Family therapists have been treating all kinds of DSM diagnosis with couple and family therapy since the late 1960s, and we have a whole body of evidence to prove that it works.  Just FWIW.

    • elusis says:

      Thank you for making this point clear among all the skepticism and eye rolling.

      I’ve known parents whose kids had a diagnosis of early-onset bipolar, who would fit the criteria for this new proposed disorder.  They are loving, wonderful people, with kids who can be TERRIFYING.  You do not want to see how much damage a 3-year-old can do to his fully grown mother in the throes of this kind of over the top rage. This is not a normal kid upset because someone said “no” – this is a kid whose brain is totally haywire in a way that’s terrifying for both them and the adults around them. 

      One mother I knew took to carrying business cards with her that read something like “My son has severe early onset bipolar disorder. This means he has severe, uncontrollable fits of rage that are sometimes violent. He is being treated by a doctor and a team of therapists. If he has an outburst in public, please do not try to intervene, talk him down, or give me advice.  I am dealing with him in the way that our treatment team suggests is best for him.”

      Because she couldn’t leave him with a sitter and you have to go get groceries and toilet paper sometime.  And having your kid go full Hulk in the middle of Target is hard enough without know-it-all strangers getting involved, and likely getting hurt.

      This is not a “let’s medicate kids and make them zombies” pseudo-diagnosis – this is REAL.  I’ve worked with pre-adolescent and adolescent kids with behavior problems, and a very few who’d actually fit this category.  The difference is exponential, and a competent, trained mental health professional knows that this isn’t just a label to slap on any kid who throws a wobbler over having to turn off the TV.

  6. Antinous / Moderator says:

    Sounds like normal NPD behavior to me.

    • blueelm says:

      Or BPD too. 

      It also sounds like my father… his whole life.

      • Josh Jasper says:

        Now imagine if there had been some treatment he could have taken that had a chance to help him get better.  

        • blueelm says:

          Lol! My dad has been in psychiatric care my whole life.

          Our reality revolved around it. Well, that and his violence. 

          But thanks for assuming otherwise.

          BTW, I’m not anti-mental health. Just don’t pretend popping a pill fixes everything FFS so you can pretend it’s a safe good world and forget about the rest of us.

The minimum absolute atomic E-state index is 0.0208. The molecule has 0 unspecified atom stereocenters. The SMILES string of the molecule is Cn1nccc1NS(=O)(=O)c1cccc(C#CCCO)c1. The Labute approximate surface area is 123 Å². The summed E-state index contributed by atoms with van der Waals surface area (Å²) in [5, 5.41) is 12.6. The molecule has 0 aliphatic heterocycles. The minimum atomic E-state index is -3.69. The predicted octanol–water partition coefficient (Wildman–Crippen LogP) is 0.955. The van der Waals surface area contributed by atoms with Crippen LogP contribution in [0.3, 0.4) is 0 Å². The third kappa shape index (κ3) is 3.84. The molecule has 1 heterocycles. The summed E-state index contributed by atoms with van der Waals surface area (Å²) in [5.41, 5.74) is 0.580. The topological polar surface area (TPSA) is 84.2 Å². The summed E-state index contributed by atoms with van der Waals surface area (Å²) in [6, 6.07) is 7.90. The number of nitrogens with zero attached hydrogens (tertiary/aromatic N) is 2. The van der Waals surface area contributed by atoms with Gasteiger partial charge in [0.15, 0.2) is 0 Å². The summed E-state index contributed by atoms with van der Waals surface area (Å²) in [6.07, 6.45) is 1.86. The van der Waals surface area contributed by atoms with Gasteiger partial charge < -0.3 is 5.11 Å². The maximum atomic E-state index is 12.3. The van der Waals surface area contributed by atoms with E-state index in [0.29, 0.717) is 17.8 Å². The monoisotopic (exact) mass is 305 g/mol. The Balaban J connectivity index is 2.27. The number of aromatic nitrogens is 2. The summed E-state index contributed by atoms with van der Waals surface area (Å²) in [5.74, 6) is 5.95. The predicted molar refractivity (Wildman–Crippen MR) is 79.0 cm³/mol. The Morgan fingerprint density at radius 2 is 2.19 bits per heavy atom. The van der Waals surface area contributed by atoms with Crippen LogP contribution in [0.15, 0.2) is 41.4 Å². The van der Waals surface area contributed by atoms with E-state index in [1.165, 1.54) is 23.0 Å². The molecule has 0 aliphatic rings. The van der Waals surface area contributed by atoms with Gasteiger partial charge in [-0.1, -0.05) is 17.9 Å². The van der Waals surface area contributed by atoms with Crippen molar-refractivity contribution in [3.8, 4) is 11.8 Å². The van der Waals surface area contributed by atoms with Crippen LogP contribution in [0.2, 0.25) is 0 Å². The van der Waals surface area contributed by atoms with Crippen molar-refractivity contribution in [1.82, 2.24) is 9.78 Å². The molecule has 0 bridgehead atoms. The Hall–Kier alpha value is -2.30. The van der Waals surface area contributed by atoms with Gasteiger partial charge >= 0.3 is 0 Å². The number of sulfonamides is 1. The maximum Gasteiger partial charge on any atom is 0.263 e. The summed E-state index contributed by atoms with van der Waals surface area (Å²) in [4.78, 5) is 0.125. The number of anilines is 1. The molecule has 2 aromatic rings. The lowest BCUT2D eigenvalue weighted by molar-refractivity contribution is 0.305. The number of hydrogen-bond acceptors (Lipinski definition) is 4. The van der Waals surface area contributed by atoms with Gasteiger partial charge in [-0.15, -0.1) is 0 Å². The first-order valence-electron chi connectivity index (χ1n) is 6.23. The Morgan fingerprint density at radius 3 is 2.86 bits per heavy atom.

You might consider that my social skill set includes talking a man pointing a gun at you into putting it down and taking his antipsychotic :)

          Not a mental health professional, but you don’t get to live this long under my circumstances without developing a hefty dose of compassion.

          Now imagine you knew what it was like to live with serious mental illness, to have your whole life be a part of some one else’s treatment plan, and that you have some problems of your own. Now tell me what treatment there is to make it better?

          Work. That’s what there is and always was. A lot of work. More work than pills, really.

          • chgoliz says:

            I am only alive because there were no guns in our home growing up.  Knives and other weapons, I had a fighting chance….obviously, since I’m still here.

            One of my uncles committed suicide *because* he was the only sane person in his immediate family, and ended up dealing with too many self-destructive behaviors as a result.

            There are too many children suffering in their families.  The answer has many parts, some of which include drugs (like antipsychotics).

            I’ve often wondered how differently our families’ individual lives would have turned out if there had been help for the older generations when they were young.  How much would have been nipped in the bud?

            Yes, we prescribe too many drugs, from antibiotics through Ritalin.  But it’s a first-world problem, kind of like having so much food available that we eat too much.

          • blueelm says:

            True. My concern is less that we prescribe too many drugs (not something I mind. Personally I think we should bring back some of the old stigmatized drugs as well).

            Rather my concern is that there is this idea that the drug is all there is.